If you are considering converting media for course materials, the Georgetown University Library's first choice is to obtain media for its collections in a licensed format, and we do this whenever possible. Our Media Collection page provides links to assist you with locating licensed media in our collection, and the library staff is happy to assist you. Please contact us for more information.
Georgetown University faculty, staff, and students who wish to convert media from one format to another (e.g., VHS to a digital file or DVD) should be aware of applicable provisions of copyright law before requesting use of library equipment for such reformatting. Under § 106 of the United States copyright law, the owner of the copyright in a work has the exclusive right to make copies of that work, unless an exception applies. When considering reformatting media, please note that individuals do not have an automatic right to reformat a work from one format to another. In order to legally convert media, your use must fall into one of the following categories:
you own the copyright in the work,
you have permission from the owner of the copyright, or
you have done a fair use analysis and have determined that fair use applies
Under the fair use doctrin, there may be circumstances where a film, television episode, or other media can be reformatted (DVD or streaming) in its entirety . That determination has to be made on a case-by-case basis by weighing and balancing the four fair use factors.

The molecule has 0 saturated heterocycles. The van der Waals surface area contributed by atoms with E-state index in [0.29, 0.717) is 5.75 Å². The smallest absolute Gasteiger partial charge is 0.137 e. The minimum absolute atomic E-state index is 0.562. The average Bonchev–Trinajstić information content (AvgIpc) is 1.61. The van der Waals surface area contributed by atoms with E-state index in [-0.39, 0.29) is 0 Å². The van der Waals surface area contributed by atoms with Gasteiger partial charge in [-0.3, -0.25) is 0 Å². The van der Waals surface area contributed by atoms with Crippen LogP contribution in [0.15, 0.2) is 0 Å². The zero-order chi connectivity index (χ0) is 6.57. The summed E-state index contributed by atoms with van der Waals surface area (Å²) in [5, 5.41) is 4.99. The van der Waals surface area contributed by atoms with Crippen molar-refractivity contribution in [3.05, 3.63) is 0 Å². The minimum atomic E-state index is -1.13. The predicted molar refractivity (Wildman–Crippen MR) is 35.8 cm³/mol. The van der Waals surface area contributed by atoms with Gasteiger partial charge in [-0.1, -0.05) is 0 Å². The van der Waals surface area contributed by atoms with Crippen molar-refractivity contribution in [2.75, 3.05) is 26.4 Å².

Fair Use in a Nutshell Fair use permits the limited use of copyrighted material without having to obtain a license or permission from the rights holder. Fair use is a flexible right that allows portions of any copyrighted work to be used. Fair use analysis is subjective, and users and copyright holders can disagree on whether a particular use is fair.
Digitizing an Entire Work There is no easy answer to the question of how much of a film or other work can be digitized and reformatted relying on fair use. Due to that uncertainty, each film has to be analyzed on a case-by-case basis looking closely at what is being used, how it is being used, and the potential risk in asserting fair use rights. In rare cases, reformatting an entire film could qualify as fair use; in the vast majority of cases, however, use of an entire film will not constitute fair use and could be challenged by the film’s owner or distributor.
Your fair use determination should be based on weighing and balancing the four factors below.
1. Purpose and Character of the Use
Using material in a non-commercial environment and for a nonprofit educational purpose, such as criticism and commentary, is generally favored under the fair use analysis. Courts will also look to whether the use is “transformative,” meaning that you did not just copy the original, but added new expression or meaning to it. Reformatting a documentary or feature film for educational purposes, such as commentary and criticism, will strengthen your fair use argument since that use differs from the original purpose of the film - entertainment.
2. Nature of the Work
Films are generally creative works, which weakens the fair use argument.
3. Amount Used
The amount of film you use should be only as much as is necessary to support your lesson or illustrate your point. In some cases, digitizing an entire film could qualify as fair use.
4. Effect on the Market
There is an impact on the market if the film is available for purchase, so the library will not reformat media if it is available for purchase or streaming from a licensed source.